A trip from Austin to Dallas could hardly qualify as a “road trip” pre-babies. Anything under 5 hours could just be “quite the drive” in my book; however, with newborn twins anything past an hour qualifies as a road trip. Since making this drive with my babies I’ve been facebook messaged, called, texted, and even instagrammed from new moms and twin moms wondering how the eff I pulled it off. Let me tell you, nothing I do with my babies is by the seat of my pants. Everything is methodically planned out.
So here’s what’s up.
Step 1: Think of all possible scenarios and squash all obstacles in advance.
I don’t think it’s right to let babies cry for very long at this age. They’re in a socio-emotional developmental stage called “trust vs mistrust” (according to Erik Erikson), which means they’re learning whether or not they can trust their caregivers and the world around them. Whether they become secure and confident or fearful and dependent depend on their caregiver’s ability to meet their needs adequately during this crucial stage.
When should we leave?
If we left midday, they could sleep too long and not sleep at night.
But, if we drive at bedtime then I’m missing my best stretch of sleep.
If we left here at 7 when they wake up we’d sit in traffic leaving town so they’d scream mercilessly unless we’re driving a constant speed.
So, we left at 5 am. I nursed them at 4am when they woke up. Packed a few things I couldn’t get to the night before. Then nursed them again right before we put them in the car. We pulled out at exactly 5:04am which allowed us to beat Austin traffic getting out and miss Dallas traffic getting in.
Step 2: Keep them well fed, but plan to empty your breasts too.
Pumping while my babies are awake is damn near impossible so I knew I wouldn’t be able to pump on the road. Four plus hours is far too long to go without nursing, but nursing two babies at the same time from the car is too challenging due to space constraints. If I feed one at a time there’s a chance the other will be screaming so…
- My Twin Z pillow (twin boppy)
- 6oz of pumped milk
- Wore a nursing tank under a black long baggy tank
At 7am upon arriving in Waco I pulled through the drive through at Chick-fil-A knowing I had mere moments before the boys woke up. I ate my breakfast sandwich super fat and ordered a 1/4 cup full of hot water. I heated the breastmilk for less than a minute in the hot water while pulling suitcases out of the trunk so I could place the Twin Z in there. Then, I placed the babies on the pillow and fed 1 baby 3oz of milk with my left hand while I leaned over the other baby with my right breast. The nursing tank covered my belly while the long tank over it covered the baby’s head and my breast. Passersby had no clue what I was doing. Then, I switched. This way each baby got a full 3-5 oz between breast and bottle and I didn’t have to pump. Then, I loaded the boys in their stroller after burping, changed their diapers in the handicap stall of the restroom and then nursed each a few minutes more (so they’d be full) while I played spa music for the other in the stroller. Yes, I sat on the toilet to nurse LOL.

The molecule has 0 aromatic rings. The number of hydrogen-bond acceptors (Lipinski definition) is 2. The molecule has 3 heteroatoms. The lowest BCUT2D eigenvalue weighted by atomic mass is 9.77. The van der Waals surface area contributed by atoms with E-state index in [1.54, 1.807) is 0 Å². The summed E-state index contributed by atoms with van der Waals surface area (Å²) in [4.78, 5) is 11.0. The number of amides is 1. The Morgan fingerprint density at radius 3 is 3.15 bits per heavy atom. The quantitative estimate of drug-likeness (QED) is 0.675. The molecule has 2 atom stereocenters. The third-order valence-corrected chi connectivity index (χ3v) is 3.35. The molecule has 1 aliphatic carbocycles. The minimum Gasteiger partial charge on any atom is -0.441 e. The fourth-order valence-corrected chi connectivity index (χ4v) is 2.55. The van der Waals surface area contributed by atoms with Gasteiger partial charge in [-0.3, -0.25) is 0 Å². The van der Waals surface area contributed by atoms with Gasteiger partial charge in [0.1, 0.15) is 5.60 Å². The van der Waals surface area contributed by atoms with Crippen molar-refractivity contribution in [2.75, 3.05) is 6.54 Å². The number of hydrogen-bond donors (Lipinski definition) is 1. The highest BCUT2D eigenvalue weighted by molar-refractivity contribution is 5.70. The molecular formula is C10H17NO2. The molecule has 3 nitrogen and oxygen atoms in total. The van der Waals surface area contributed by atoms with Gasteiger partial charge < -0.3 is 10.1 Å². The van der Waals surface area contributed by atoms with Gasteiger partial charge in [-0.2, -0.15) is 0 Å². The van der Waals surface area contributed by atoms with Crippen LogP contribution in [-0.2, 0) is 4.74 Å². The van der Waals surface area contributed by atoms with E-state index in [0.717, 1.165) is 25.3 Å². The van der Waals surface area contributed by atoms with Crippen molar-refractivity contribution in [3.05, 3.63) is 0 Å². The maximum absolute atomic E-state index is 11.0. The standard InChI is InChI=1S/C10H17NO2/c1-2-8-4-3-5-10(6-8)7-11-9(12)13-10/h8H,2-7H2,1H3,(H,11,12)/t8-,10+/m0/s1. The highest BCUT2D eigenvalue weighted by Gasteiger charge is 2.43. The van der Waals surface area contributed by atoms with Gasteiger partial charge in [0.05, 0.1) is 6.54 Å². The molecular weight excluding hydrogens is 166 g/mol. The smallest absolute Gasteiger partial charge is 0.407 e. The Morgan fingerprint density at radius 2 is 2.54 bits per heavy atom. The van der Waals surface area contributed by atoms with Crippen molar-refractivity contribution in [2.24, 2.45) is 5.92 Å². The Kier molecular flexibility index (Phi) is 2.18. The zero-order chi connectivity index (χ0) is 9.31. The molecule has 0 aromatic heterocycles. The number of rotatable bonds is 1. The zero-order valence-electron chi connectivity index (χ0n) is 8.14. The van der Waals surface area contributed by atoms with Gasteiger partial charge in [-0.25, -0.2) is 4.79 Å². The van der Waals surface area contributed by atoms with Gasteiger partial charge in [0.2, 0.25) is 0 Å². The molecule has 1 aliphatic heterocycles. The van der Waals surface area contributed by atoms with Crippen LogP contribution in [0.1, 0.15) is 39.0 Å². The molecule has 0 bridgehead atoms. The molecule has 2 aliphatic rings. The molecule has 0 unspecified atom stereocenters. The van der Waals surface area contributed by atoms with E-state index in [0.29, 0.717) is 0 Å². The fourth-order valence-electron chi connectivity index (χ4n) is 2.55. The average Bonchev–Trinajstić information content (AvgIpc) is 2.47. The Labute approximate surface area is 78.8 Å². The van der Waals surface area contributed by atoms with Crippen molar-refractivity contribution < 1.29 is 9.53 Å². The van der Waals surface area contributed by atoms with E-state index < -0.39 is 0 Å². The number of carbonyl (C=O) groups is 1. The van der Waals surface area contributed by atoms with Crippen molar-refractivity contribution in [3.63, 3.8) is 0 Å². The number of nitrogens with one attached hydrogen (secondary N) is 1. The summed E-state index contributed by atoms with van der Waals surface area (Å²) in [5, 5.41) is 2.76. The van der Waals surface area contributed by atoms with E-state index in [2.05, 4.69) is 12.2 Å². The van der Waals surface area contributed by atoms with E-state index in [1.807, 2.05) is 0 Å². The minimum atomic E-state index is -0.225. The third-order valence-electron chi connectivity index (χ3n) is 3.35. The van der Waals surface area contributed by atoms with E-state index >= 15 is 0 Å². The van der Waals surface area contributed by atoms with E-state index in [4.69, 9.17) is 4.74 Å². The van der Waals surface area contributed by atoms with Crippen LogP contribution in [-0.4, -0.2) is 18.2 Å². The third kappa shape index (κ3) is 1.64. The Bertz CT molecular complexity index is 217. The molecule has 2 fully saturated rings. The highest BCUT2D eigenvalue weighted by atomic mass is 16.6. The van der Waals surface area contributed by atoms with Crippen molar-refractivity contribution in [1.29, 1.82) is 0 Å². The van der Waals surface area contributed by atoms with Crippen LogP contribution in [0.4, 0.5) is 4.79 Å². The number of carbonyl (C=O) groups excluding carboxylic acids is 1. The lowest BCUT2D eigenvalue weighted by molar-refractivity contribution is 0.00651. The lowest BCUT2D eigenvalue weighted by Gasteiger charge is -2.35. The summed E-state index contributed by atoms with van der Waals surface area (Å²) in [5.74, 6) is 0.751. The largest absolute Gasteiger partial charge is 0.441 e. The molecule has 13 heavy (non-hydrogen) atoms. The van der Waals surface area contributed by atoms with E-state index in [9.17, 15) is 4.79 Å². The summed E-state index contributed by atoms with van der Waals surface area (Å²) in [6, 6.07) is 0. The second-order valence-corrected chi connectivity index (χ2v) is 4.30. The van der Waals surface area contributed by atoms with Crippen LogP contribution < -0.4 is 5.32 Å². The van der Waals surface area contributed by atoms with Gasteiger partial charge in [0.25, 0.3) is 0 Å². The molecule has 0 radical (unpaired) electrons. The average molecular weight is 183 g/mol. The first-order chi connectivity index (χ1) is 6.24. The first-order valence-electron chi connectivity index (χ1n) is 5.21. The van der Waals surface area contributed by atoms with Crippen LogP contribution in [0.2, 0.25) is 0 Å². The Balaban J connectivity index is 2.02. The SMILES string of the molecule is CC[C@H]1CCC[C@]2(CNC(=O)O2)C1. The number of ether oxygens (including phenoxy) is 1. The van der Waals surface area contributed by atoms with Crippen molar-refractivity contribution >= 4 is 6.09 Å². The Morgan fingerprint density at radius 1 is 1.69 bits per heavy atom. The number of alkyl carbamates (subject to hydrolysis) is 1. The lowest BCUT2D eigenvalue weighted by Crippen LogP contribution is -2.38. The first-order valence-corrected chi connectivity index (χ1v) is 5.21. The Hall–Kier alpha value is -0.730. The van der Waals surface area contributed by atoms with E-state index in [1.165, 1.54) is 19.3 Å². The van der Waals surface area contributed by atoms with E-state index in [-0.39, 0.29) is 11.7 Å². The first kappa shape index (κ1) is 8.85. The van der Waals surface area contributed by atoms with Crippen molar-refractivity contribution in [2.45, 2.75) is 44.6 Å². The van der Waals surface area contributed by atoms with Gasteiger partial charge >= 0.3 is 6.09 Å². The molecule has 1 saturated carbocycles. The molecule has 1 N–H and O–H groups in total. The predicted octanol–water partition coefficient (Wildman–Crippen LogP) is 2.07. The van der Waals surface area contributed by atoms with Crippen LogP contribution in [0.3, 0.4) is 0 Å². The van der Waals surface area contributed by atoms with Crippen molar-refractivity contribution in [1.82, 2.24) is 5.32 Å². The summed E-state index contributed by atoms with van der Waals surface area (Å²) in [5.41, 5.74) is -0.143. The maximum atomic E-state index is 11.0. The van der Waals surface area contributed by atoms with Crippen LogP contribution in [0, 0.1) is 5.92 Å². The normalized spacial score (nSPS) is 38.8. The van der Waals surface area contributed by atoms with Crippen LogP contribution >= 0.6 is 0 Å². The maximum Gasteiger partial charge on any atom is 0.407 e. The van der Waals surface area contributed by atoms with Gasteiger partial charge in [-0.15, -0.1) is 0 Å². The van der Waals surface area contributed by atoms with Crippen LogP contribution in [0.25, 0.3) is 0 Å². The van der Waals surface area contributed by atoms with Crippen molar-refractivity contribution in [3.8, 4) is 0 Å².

Step 3: Plan for your own comforts the night before
I prepared my coffee before I went to bed and set the timer so it would be brewed when I woke up. I cooked my steel cut oats and had them stored in the fridge so all I needed to do was reheat for 30 seconds before leaving. I put headphones in the car so I could listen to music on my phone without disturbing the babies and I filled a tumbler with cold water and had it in my front seat. I also had as much as I could packed and in the car the night before so I didn’t have to stress in the morning, including their blankets so I could just put them in the corsets, tuck the blankets around them and drive off.
It worked beautifully! We arrived at my sister’s house in Dallas at exactly 9:15 just in time for me to quickly unpack the car before they woke up and feed them from her bedroom at 9:30.
Twin mom advice: don’t be scared to do what you would normally do. Live your life as you did before just follow my motto, “plan ahead and keep them fed”!